With the exception of some branded sound products, you do get what you pay for with sound equipment. So you need to decide what your budget is and then move forward from there. The great thing about sound equipment is that most times it’s interchangeable so you can keep improving your kit.
So for recording for recording dialogue you are going to need what is called a shotgun microphone. The Sennheiser MKH416 is a fairly industry standard model. I also know some Sound Recordists favour the russian made Oktava range. If you are looking for something a little cheaper and a bit more forgiving, I have had success with Rode NTG-2’s. Remember to get the best microphone you can afford, this isn’t an area you should skimp on!
Recording on set you will need a lovely clean pair of closed ear headphones to monitor sound. Put down the Dre Beats, these are not the headphones you are looking for however cool they look. You can get a much better of headphones at a much more reasonable price – please believe me! My favourite are Beyerdynamic DT770’s or you could go for Sennheiser HD25’s. They are more than worth the money in comfort and clarity.
- Portable Recorders
Unless you are plugging directly into camera (which I would generally advise against unless you have a portable mixer, an assistant, or can go wireless without compromising the quality of the sound) you will need a portable recorder. There are a wide range. If for the most part , if you are recording a single microphone signal a small Zoom recorder would suffice. If you are investing in kit, you have a lot of choices to make!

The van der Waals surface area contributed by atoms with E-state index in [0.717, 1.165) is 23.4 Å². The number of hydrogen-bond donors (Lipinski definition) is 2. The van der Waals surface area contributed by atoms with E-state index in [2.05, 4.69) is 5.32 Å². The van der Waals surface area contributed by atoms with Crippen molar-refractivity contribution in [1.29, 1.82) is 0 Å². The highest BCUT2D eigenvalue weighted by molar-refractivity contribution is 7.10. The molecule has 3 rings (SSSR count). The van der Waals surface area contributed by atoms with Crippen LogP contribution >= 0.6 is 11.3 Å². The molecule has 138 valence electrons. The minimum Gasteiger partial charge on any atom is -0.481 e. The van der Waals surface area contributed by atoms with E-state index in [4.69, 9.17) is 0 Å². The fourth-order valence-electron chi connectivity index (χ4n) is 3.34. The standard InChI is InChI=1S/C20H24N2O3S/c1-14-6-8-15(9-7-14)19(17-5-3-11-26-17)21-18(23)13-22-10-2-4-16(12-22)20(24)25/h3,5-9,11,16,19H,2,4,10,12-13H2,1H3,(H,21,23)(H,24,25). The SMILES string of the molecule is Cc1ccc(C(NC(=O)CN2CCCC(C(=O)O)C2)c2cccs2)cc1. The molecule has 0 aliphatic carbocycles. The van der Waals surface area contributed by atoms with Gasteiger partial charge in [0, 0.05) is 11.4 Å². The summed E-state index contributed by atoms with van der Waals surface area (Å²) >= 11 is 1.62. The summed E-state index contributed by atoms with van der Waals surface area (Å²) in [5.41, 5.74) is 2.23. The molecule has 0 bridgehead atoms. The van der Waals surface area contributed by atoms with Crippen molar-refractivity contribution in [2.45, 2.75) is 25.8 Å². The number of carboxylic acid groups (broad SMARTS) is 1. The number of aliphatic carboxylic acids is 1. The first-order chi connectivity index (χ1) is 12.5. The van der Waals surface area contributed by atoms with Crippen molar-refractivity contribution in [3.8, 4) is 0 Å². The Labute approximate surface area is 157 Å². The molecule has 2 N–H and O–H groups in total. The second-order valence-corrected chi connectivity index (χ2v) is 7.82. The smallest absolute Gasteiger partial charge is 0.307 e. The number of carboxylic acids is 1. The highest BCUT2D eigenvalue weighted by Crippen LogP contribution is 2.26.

Best thing about working as a sound recordist?
Unless you’re dealing with fisher booms, you generally have a lot less equipment to lug around! There is a lovely, often subtle, artistry to sound which I personally love. Sound can often tell you so much more than a picture.
Worst thing about working as a sound recordist?
The worst thing about working in sound is that you are often an afterthought and can be overlooked. I think many people don’t value sound, because the best sound goes un-noticed by many. I always say that if no one comments on the sound you have done a blinding job, the only time people actually notice is when it goes wrong which can be incredibly disheartening. In an ideal world you will have a mixer and a boom op, but this seems to be rarer and rarer these days except on high budget productions.
Any sound recording tips for someone making a low budget film?